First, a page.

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Axed columnist laments ‘slow decline’ of local newspapers

NicolaChesterA nature writer who has just lost her weekly newspaper column due to cost-cutting has lamented the “slow decline” of local newspapers in a piece on the BBC website.

Nicola Chester, left, had written her ‘Nature Notes’ column for her hometown paper the Newbury Weekly News for the past 21 years.

However the fortnightly column has now come to an end after she was told the paper could no longer afford to pay her.

Writing on the BBC’s Countryfile website, Nicola said local newspapers were a “vital forum for country voices” and described their decline as “an unquantifiable loss.”

Wrote Nicola: “Though our 156-year-old print newspaper, Newbury Weekly News, and town market remain, both have shrunk. Like so many others, our multi-award-winning local paper’s print readership (and with it, advertising revenue) is fading fast.

“I’ve been writing its Nature Notes column for the past two decades: weekly for 13 years, then fortnightly for the past eight. I shared the popular and much-loved Country Matters page with respected farmer Andrew Davis.

“After 884 pieces (and only one week off when I had one of my three children) I have written my last: with genuine regret, the editor informed us the paper could no longer pay.

“Local newspapers, particularly rural ones, are a vital service to the community as well as a mirror, and their slow decline is an unquantifiable loss.

“Online news, peppered with shifting clickbait and distracting adverts, comes minus the letters pages, interviews, reviews, arts, columns and in-depth sports reports sent in from rain-soaked touchlines.

“With fewer journalists, and around 90pc of regional newspapers now owned by a handful of publishers, local news can become homogenised by press releases, spin and brevity; local names are spelt wrong, local history mistold or disregarded and feeling is misrepresented or overlooked.

“There is still a huge demand for high-quality local journalism and digital news is evolving. But the paper is still the place I go to check what is most immediate and proximate to me. It’s where democracy starts, and otherwise silent country voices are heard.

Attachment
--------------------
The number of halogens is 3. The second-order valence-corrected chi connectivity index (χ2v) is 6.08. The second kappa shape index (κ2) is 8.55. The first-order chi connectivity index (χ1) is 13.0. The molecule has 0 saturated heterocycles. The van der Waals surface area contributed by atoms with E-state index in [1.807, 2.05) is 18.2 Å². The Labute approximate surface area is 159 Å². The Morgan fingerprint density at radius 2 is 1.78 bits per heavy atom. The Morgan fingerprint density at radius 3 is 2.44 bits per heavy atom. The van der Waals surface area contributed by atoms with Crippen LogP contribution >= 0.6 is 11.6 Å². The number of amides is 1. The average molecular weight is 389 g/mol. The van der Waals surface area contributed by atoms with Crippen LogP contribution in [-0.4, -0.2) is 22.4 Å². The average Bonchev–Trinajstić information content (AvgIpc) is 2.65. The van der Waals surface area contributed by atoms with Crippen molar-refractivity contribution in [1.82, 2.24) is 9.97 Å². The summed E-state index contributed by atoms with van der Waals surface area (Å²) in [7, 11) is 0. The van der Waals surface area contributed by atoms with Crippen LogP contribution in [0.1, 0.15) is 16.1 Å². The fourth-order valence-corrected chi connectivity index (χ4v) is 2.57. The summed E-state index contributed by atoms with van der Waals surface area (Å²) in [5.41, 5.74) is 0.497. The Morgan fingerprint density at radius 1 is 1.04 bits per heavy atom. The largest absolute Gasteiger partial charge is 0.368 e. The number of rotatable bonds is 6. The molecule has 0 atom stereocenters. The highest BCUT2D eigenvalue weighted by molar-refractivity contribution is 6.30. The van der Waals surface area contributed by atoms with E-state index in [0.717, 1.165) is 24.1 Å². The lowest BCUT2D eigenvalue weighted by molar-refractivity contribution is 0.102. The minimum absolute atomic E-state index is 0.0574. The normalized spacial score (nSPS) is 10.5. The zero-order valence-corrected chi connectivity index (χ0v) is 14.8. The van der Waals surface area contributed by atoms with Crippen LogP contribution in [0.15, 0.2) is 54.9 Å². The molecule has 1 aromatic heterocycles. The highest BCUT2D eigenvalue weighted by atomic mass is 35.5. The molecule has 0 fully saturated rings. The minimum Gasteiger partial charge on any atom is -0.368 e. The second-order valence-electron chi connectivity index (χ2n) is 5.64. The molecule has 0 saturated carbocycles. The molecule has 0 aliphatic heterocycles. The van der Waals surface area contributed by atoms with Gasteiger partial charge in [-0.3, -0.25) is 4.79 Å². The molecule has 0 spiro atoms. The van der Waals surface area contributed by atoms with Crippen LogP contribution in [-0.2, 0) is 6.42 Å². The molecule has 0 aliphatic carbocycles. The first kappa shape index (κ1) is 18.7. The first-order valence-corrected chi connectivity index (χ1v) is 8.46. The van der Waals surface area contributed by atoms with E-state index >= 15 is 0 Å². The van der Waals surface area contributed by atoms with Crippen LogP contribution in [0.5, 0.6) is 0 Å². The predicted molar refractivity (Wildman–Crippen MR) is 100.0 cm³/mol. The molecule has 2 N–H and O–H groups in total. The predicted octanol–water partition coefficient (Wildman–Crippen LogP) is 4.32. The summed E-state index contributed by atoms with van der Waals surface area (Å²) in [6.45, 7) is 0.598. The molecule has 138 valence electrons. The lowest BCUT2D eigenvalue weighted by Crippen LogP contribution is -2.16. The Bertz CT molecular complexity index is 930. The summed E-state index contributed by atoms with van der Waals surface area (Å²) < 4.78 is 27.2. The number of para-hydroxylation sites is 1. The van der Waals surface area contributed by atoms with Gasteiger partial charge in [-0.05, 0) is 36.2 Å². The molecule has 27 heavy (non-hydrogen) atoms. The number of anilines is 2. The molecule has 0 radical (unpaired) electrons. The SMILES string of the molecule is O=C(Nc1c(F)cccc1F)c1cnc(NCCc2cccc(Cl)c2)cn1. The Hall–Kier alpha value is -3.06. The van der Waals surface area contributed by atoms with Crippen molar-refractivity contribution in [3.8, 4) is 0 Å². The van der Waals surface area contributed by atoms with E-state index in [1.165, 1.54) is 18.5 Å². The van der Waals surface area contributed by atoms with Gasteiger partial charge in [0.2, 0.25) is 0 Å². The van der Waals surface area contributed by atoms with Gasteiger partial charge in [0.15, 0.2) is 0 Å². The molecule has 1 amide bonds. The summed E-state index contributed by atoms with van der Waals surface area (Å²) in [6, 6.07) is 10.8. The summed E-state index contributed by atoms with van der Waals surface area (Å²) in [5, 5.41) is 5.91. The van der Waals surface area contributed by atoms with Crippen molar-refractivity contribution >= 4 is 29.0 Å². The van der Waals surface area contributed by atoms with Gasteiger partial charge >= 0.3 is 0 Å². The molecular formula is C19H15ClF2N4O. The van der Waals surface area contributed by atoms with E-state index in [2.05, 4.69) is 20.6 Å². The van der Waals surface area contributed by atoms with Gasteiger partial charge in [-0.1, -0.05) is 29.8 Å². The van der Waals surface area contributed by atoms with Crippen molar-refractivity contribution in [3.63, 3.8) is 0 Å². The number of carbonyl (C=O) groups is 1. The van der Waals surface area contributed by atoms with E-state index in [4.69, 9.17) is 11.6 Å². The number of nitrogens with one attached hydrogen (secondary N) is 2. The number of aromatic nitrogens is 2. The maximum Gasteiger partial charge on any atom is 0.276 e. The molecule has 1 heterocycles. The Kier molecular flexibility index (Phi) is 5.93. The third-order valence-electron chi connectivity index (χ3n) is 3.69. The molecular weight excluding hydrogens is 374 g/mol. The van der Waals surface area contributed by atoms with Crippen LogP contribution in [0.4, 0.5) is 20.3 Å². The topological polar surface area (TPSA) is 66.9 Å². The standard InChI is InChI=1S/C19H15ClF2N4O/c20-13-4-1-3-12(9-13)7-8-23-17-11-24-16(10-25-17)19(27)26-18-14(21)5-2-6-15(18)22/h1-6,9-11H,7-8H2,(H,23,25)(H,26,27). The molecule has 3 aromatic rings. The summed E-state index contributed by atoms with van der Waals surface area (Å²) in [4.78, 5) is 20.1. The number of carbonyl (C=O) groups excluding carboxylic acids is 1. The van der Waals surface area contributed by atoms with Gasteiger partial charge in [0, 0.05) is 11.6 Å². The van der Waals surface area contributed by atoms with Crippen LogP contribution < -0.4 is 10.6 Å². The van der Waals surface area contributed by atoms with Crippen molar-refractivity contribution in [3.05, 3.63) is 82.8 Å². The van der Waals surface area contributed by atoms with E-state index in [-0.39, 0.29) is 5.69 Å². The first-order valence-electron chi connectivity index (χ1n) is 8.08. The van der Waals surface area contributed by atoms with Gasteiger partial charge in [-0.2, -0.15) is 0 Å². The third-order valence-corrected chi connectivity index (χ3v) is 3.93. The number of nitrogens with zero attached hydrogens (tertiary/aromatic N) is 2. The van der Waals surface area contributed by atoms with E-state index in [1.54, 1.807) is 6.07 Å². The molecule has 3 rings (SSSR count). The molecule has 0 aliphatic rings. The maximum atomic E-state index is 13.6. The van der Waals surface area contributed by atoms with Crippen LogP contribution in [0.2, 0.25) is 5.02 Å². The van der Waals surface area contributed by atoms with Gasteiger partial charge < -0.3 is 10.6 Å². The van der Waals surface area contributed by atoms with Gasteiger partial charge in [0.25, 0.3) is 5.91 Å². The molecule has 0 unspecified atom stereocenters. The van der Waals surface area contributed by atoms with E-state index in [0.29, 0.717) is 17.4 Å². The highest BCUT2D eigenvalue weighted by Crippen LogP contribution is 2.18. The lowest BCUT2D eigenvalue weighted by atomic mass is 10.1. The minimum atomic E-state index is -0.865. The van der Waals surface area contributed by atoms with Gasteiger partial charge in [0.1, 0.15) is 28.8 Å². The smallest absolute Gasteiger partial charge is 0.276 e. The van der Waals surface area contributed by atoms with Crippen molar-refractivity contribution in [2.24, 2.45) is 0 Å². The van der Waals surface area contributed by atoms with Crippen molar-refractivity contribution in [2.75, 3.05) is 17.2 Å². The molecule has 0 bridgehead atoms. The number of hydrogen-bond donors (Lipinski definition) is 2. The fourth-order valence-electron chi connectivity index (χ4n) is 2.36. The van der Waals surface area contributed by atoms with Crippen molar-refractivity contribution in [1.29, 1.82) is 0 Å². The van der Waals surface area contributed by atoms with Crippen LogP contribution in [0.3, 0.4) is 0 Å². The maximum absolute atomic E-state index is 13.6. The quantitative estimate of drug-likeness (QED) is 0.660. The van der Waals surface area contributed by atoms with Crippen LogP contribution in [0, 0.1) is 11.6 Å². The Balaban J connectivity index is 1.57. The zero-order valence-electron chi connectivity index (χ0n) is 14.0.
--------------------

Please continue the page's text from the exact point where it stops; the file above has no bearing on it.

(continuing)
“And though I shan’t see myself in that mirror directly anymore, I’ve had the most magnificent run.”

Responding to Nicola’s piece, Newbury Weekly News editor Andy Murrill said: “The NWN is widely considered to be one of the best weekly newspapers in the UK.

“In 2019, the NWN won the Society of Editor’s Regional Press Awards Best paid for weekly newspaper category. It was highly commended the year after that and shortlisted in 2021.

“In last year’s newsawards, the NWN was also shortlisted for UK weekly newspaper of the year and our magazine Out&About was shortlisted for best regional magazine.

“Nicola Chester wrote her much-loved Nature Notes column for the Newbury Weekly News for many years and remains a good friend of the paper.

“However, in line with all publishers, we of course need to manage our cost-base and that means some of the content we have traditionally paid for in print needed to be reviewed.

“In common with every local paper our circulation has decreased due to the impact of the internet but, in industry terms, it remains very healthy in terms of scale and modest annual decline. Indeed, our print and online audience is of significant scale.

“In terms of pagination, it is less than 20 years ago as certain advertising platforms have moved to digital, but it has has remained constant over the past few years, notably throughout lockdown.

“When Nicola mentions clickbait, I think it is most unlikely that she’s referring to the NWN’s website Newburytoday – as we simply do not do clickbait.

“Indeed, as we have a paywall strategy in place for Newburytoday, we are committed to providing the same high-quality content online as we have traditionally done in print, as we are asking people to pay for it.

“I’m pleased that Nicola acknowledges the importance of our letters pages – at least four each week – which set the local political agenda.

“And she appreciates how the NWN ‘represented us all, with quiet strength and dignity, against the insensitivity of the national press’ at the time of the Hungerford tragedy in 1987.

“She says: ‘The paper is still the place I go to check what is most immediate and proximate to me; not only what affects us most, but how we can affect it. It’s where democracy starts, and otherwise silent country voices are heard.’

“We are very proud of the NWN and the important role we play in the lives of people in West Berkshire.”